Over the past years, many of you have told me you enjoy reading my stories about how things were in the old days, and I want to thank you very much for those kind words. Today, I want to tell you some of the “no-nos” I remember us doing, saying (and refusing to do or say) in what may be called “an age of innocence” in Frisco’s early days. What I have to say will probably, in today’s world, sound pretty ridiculous, and maybe even unbelievable. Before we start, I want to assure you that I am not here to judge or preach. I just want to tell you how things were, as I remember them. Then, you can decide how right or wrong we were.
First, a personal experience with innocence: When I was 13, I was privileged to land a job at Curtsinger’s Drug Store. My primary duty was being a “soda-jerk,” but I also waited on other customers. Those were the days when unmentionables (such as Kotex) were carefully enclosed in brown wrapping paper before being put on the shelf for sale. Well, it fell my lot to wait on a lady who I knew, and she had no choice but to tell me she wanted a box of Kotex. I probably blushed and stuttered before asking, “What size?” Anyway, I completed the sale and lived to make many others.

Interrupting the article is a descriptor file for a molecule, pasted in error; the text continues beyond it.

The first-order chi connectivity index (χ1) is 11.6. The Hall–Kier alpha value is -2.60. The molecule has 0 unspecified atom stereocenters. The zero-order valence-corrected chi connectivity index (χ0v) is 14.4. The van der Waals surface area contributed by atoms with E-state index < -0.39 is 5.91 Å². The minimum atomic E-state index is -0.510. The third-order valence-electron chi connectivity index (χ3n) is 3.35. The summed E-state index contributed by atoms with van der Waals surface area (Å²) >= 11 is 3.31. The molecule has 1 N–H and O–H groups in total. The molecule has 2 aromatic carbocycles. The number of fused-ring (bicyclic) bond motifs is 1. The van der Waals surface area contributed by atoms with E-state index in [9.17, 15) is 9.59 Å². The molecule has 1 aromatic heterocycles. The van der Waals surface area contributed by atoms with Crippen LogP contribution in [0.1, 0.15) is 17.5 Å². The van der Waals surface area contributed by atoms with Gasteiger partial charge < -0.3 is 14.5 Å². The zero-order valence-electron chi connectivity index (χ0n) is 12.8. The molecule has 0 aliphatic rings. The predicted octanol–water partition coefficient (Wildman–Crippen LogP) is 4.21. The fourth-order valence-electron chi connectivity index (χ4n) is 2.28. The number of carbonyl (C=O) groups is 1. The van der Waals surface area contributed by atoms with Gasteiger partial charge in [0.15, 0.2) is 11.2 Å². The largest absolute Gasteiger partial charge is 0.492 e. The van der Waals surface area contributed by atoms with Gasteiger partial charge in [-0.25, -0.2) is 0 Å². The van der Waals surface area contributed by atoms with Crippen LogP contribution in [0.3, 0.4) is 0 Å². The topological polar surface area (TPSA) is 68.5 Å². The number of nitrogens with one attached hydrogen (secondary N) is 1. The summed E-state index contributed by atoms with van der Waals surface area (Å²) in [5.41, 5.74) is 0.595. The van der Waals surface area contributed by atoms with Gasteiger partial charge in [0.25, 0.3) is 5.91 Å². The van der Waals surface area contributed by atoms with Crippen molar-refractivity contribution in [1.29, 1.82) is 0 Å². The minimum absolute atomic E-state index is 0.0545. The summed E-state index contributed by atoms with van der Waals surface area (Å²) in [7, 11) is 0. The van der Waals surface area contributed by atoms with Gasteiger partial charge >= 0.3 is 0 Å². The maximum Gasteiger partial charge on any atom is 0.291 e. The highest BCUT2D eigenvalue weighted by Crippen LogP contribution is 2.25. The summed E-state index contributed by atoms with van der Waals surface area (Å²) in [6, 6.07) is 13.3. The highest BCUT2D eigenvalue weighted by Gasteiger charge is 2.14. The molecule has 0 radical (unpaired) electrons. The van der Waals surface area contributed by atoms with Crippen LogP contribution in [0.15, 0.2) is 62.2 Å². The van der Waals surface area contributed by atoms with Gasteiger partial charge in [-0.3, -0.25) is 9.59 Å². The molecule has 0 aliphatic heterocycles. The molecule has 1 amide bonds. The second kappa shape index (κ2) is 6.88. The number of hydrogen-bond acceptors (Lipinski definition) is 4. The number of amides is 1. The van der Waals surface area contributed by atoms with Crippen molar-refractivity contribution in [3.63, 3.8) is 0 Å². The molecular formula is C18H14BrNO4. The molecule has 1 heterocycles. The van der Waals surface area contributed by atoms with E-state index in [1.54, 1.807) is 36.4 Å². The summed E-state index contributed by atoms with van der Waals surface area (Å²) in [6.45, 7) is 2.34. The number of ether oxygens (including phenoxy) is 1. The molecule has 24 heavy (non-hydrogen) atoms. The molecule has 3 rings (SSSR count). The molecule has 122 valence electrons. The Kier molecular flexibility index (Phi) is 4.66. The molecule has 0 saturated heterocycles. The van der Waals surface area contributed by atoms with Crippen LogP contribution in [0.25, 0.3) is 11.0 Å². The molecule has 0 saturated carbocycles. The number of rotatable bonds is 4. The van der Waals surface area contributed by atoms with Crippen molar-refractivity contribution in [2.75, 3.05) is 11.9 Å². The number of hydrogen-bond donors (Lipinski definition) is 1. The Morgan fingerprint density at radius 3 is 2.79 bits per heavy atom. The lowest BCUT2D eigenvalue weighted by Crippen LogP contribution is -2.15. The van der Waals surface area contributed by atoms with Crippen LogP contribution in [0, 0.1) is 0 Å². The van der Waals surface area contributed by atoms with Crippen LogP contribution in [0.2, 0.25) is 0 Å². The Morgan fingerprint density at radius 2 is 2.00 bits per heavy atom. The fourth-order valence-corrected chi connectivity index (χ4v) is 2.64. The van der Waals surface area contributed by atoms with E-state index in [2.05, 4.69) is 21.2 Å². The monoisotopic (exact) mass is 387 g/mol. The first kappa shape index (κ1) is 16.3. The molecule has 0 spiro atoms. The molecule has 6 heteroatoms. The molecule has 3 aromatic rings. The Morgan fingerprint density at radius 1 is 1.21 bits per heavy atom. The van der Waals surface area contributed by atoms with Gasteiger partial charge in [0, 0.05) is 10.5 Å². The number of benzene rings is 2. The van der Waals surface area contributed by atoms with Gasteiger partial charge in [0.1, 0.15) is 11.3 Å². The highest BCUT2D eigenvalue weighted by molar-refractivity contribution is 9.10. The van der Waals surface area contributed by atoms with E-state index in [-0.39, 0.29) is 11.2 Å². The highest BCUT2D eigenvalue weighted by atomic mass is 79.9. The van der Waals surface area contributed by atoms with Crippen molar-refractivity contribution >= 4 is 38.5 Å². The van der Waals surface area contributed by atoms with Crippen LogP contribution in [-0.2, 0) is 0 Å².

To set the stage on just how modest we were, let us look on the clothesline. Before clothes dryers, our laundry was hung out to dry on the backyard clothesline. Any personal items, such as ladies’ underwear, were carefully kept from the neighbors’ prying eyes by putting them on an inside line, shielded by large items, such as sheets.
The word “dancing” is what I will discuss next: In her book, Lebanon On the Preston, Adelle Rogers Clark tells of a fellow who, in the 1890s, got “churched” (had his membership revoked) for dancing a jig on the front porch of the barbershop in the little town of Lebanon. At a church trial, the poor fellow who danced the jig was told, “You have just danced your way out of the church.” The author said, “Nothing ever took more joy out of the hearts of young men and women living in Lebanon during the 1890s than the attitude of the church fathers toward dancing.”